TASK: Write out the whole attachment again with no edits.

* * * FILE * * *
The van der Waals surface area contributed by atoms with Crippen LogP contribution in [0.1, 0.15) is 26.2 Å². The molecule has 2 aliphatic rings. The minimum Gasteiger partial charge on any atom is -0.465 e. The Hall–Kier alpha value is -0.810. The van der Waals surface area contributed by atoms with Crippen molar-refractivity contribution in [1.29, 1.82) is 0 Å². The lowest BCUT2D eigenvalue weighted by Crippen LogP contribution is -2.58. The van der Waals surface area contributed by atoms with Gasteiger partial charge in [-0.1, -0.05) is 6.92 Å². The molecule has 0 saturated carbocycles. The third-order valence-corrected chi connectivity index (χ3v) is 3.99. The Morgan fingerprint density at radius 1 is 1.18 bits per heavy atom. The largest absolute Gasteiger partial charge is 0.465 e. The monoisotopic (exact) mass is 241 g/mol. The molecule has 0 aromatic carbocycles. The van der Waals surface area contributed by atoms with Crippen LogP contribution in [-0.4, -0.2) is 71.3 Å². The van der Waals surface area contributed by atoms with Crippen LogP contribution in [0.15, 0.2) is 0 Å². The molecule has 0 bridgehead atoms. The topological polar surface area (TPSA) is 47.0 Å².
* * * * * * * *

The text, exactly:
The van der Waals surface area contributed by atoms with Crippen LogP contribution in [0.1, 0.15) is 26.2 Å². The molecule has 2 aliphatic rings. The minimum Gasteiger partial charge on any atom is -0.465 e. The Hall–Kier alpha value is -0.810. The van der Waals surface area contributed by atoms with Crippen molar-refractivity contribution in [1.29, 1.82) is 0 Å². The lowest BCUT2D eigenvalue weighted by Crippen LogP contribution is -2.58. The van der Waals surface area contributed by atoms with Gasteiger partial charge in [-0.1, -0.05) is 6.92 Å². The molecule has 0 saturated carbocycles. The third-order valence-corrected chi connectivity index (χ3v) is 3.99. The Morgan fingerprint density at radius 1 is 1.18 bits per heavy atom. The largest absolute Gasteiger partial charge is 0.465 e. The monoisotopic (exact) mass is 241 g/mol. The molecule has 0 aromatic carbocycles. The van der Waals surface area contributed by atoms with Crippen LogP contribution in [-0.4, -0.2) is 71.3 Å². The van der Waals surface area contributed by atoms with Crippen LogP contribution in [0.15, 0.2) is 0 Å². The molecule has 0 bridgehead atoms. The topological polar surface area (TPSA) is 47.0 Å².